|Googlebot crawls certain content differently - am I seeing a penalty?|
I have noticed in my logs that the Googlebot has recently been hitting certain pages on my site with "?iframe=true&width=100%&height=100%" appended. I don't use these query values and they are to be found nowhere on the Internet as far as my site is concerned (at least, I haven't found them, and I've looked pretty hard), yet they consistently show up in my logs, always with the Googlebot agent and their IP 126.96.36.199.
It appears that the particular threads hit this way all have something in common: they contain a healthy portion of Amazon affiliate links (links to Amazon including my affiliate ID so we can try to get a referral from the info we're providing).
These threads aren't SOLELY links - I take pride in including a lot of supplemental information to go along with store links, but I'm wondering if I've passed some magic unknown Google threshhold to get them tagged as spammy or not useful or at least requiring another look - and if the "?iframe=true&width=100%&height=100%" is a clue that that's what's happening.
So I guess I have two questions:
Is anyone else seeing the Googlebot append a query string when crawling your site and if so, do you notice any pattern to the links that are being crawled this way?
Has anyone noticed that some percentage of linked text (Amazon or otherwise) on a page will keep that page from showing up in results?
In the past, as my results have traveled up and down in the rankings, I've been content to ride it out and just wait for the next Google change, but now that I'm not appearing AT ALL and also seeing these pretty strange Googlebot hits, I figured it didn't hurt to ask around. :)
Googlebot does test servers with all manner of odd URLs from time to time. Given what the query string looks like, I'd guess it's some kind of a check to see if your pages have been hacked and are hosting a parasite iframe to do malware downloads.
It's true that pages with a lot of affiliate links can have a hard time ranking - I don't think it's a hard-coded percentage or anything like that. But Google has said they don't want to rank affiliate pages unless the site offers some significant extra value that can't be had by visiting the parent website. The guideline I read once was "a useful, quality website with some affiliate links is fine, but a website that is essentially affiliate links with just a bit of extra content thrown in is not."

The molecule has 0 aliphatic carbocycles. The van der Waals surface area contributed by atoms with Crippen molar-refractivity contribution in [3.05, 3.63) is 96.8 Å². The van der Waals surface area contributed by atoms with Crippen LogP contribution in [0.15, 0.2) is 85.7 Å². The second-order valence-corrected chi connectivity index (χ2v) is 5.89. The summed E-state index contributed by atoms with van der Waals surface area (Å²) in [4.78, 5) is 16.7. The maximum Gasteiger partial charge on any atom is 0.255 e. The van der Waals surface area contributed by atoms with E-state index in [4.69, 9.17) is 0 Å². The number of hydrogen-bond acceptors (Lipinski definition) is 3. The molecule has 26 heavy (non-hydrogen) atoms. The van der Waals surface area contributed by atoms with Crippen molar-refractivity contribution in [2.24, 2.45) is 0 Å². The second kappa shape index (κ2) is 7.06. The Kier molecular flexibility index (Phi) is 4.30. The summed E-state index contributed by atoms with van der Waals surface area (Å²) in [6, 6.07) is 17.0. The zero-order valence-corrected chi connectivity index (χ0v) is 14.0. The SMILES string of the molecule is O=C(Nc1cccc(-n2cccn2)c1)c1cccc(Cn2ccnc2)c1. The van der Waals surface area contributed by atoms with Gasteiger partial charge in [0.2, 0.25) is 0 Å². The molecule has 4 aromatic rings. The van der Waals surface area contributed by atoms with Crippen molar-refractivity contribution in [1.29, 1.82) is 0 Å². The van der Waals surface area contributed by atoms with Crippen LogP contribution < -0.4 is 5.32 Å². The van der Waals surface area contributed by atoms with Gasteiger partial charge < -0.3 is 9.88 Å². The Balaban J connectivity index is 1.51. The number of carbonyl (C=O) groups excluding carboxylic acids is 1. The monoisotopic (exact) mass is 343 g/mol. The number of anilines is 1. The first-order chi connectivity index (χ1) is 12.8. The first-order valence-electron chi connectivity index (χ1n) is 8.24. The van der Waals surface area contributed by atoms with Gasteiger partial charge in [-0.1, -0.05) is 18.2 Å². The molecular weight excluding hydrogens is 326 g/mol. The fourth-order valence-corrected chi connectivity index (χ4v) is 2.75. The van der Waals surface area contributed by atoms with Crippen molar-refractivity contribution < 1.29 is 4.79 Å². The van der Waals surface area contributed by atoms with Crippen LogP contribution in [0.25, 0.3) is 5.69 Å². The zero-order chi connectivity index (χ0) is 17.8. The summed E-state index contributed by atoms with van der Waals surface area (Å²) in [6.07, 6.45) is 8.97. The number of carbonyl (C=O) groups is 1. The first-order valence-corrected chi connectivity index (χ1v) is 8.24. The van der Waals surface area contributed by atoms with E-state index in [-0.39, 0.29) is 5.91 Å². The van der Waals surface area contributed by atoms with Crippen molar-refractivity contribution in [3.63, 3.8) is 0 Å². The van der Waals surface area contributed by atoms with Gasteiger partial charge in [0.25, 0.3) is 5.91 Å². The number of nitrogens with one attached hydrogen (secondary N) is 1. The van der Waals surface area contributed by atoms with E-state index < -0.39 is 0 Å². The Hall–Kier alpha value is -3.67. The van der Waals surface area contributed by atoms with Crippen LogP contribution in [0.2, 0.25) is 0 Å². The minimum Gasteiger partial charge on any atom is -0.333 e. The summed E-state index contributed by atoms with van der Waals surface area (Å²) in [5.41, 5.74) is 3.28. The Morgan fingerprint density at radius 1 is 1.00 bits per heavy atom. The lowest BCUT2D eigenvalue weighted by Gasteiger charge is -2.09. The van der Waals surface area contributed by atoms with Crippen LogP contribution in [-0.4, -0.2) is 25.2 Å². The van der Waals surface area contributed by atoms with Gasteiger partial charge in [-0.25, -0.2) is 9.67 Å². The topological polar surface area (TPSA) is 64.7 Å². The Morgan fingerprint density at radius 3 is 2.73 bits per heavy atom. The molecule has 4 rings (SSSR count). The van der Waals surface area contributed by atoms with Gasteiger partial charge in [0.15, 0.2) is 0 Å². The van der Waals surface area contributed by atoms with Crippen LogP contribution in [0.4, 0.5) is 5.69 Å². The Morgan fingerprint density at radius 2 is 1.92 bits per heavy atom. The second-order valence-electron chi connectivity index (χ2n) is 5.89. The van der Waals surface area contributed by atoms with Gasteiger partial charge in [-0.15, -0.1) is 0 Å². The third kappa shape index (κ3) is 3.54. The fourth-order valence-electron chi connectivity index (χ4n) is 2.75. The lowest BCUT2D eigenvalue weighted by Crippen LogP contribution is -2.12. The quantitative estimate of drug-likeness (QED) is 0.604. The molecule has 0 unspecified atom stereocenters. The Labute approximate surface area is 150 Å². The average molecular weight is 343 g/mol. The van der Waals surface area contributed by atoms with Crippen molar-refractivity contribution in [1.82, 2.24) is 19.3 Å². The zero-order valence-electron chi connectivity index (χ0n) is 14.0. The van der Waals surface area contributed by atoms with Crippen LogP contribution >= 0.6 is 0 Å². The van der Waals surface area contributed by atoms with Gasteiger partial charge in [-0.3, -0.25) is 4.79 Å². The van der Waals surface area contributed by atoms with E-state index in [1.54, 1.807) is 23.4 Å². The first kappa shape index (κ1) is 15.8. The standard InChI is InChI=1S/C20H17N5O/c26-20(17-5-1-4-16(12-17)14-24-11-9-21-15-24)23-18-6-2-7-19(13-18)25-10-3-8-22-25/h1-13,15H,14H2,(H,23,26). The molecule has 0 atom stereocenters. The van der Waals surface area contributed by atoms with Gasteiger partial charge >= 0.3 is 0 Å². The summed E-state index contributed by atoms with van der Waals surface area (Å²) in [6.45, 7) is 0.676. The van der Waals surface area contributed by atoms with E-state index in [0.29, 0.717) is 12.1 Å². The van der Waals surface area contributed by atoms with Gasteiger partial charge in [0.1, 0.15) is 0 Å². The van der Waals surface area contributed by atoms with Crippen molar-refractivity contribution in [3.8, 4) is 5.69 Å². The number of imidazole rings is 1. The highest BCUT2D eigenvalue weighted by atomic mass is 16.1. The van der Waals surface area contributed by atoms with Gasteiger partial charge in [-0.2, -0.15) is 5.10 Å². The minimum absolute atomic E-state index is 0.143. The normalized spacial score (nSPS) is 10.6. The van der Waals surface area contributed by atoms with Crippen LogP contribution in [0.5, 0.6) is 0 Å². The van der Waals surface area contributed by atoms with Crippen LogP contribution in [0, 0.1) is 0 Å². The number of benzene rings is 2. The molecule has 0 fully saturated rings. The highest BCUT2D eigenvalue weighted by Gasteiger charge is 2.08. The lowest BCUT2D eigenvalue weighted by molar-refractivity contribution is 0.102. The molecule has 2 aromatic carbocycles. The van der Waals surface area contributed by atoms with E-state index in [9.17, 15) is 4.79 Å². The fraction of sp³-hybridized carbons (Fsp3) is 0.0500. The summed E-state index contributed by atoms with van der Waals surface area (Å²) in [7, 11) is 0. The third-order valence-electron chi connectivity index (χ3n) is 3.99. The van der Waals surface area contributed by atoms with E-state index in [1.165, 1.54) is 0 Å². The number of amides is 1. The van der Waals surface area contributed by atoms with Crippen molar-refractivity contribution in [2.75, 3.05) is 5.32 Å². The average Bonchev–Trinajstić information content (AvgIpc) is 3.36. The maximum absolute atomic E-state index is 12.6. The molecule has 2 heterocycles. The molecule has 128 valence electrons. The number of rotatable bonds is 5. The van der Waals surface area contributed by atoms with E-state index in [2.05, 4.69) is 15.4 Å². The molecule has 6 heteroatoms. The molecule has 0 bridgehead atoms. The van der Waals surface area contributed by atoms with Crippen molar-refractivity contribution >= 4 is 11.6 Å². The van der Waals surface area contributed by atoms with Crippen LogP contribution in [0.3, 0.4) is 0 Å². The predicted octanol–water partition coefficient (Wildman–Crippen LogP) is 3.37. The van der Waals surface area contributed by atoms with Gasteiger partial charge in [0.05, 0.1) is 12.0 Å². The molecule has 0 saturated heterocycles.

My guess? Sounds like a manual review process.
Well, I knew as soon as I posted, something would come along that would break my pattern :)
Last night I got another hit from the Googlebot on a new page and from a different crawler IP (188.8.131.52), again with "?iframe=true&width=100%&height=100%" appended to the page link - only THIS page has ZERO affiliate links, as far as I can tell.
I think the other troubling thing about this is, if I hadn't manually coded in a 301 to disregard these variables, I don't know that the web server would have even returned the intended page, so I'm left baffled as to where Googlebot would get this syntax and why it would use it.
Moving out from my own site, I notice that a Google search on "iframe=true&width=100%&height=100%" returns about 13,000 results - many of which are "page not found" errors. Maybe this is just some Google weirdness?
I'm hoping I'm not causing more trouble by configuring that 301 to work around this, but I DO want the page to get crawled, obviously - I'd like ALL our pages to be crawled and included in results as quickly as possible, of course!
It looks like I started seeing these queries back in May.
So let me ask again: Has anyone else seen Googlebot crawling pages with this extra substring appended to their request?
If so, in your case, are you returning the 404, are you coding around it, or does it turn out that you're returning the page you'd expect even with that extra query string, so none's the wiser?
If it returns content, then you have a Duplicate Content problem on your hands.
Googlebot has visited this in my site.
If the ?twitterfeed&utm_medium=twitter is appended to your url then somebody has used twitterfeed to post your RSS feed to their twitter page.
If it's your own twitter page, then you may want to do what I'm currently trying to do. Remove that query string in .htaccess
I'll post on that in the appropriate section....
"Apache Web Server"
".htaccess, mod_rewrite, and other Apache specific topics."